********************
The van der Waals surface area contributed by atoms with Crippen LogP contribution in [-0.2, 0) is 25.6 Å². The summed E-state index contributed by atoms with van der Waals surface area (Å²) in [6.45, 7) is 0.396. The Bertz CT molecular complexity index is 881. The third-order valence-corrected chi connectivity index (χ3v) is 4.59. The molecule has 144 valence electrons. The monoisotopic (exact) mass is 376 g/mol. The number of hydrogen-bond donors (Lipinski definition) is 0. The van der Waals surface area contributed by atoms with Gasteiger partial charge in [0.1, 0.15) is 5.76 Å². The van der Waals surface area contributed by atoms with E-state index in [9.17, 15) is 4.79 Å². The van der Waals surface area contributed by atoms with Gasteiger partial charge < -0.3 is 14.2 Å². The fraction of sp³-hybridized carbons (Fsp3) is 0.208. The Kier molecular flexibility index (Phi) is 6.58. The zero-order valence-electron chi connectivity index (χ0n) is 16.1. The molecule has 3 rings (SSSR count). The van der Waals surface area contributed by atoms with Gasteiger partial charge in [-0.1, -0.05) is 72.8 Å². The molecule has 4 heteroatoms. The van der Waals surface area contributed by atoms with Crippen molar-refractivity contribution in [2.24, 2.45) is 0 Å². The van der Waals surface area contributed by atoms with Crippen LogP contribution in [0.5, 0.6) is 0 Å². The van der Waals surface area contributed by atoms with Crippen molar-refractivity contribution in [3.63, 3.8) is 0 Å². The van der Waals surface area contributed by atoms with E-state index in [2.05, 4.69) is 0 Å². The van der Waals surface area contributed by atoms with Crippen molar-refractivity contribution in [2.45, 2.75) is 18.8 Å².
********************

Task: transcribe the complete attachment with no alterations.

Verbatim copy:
The van der Waals surface area contributed by atoms with Crippen LogP contribution in [-0.2, 0) is 25.6 Å². The summed E-state index contributed by atoms with van der Waals surface area (Å²) in [6.45, 7) is 0.396. The Bertz CT molecular complexity index is 881. The third-order valence-corrected chi connectivity index (χ3v) is 4.59. The molecule has 144 valence electrons. The monoisotopic (exact) mass is 376 g/mol. The number of hydrogen-bond donors (Lipinski definition) is 0. The van der Waals surface area contributed by atoms with Gasteiger partial charge in [0.1, 0.15) is 5.76 Å². The van der Waals surface area contributed by atoms with E-state index in [9.17, 15) is 4.79 Å². The van der Waals surface area contributed by atoms with Gasteiger partial charge < -0.3 is 14.2 Å². The fraction of sp³-hybridized carbons (Fsp3) is 0.208. The Kier molecular flexibility index (Phi) is 6.58. The zero-order valence-electron chi connectivity index (χ0n) is 16.1. The molecule has 3 rings (SSSR count). The van der Waals surface area contributed by atoms with Gasteiger partial charge in [-0.1, -0.05) is 72.8 Å². The molecule has 4 heteroatoms. The van der Waals surface area contributed by atoms with Crippen molar-refractivity contribution in [2.24, 2.45) is 0 Å². The van der Waals surface area contributed by atoms with Crippen LogP contribution in [0.5, 0.6) is 0 Å². The van der Waals surface area contributed by atoms with Crippen molar-refractivity contribution in [3.63, 3.8) is 0 Å². The van der Waals surface area contributed by atoms with E-state index in [2.05, 4.69) is 0 Å². The van der Waals surface area contributed by atoms with Crippen molar-refractivity contribution in [2.45, 2.75) is 18.8 Å².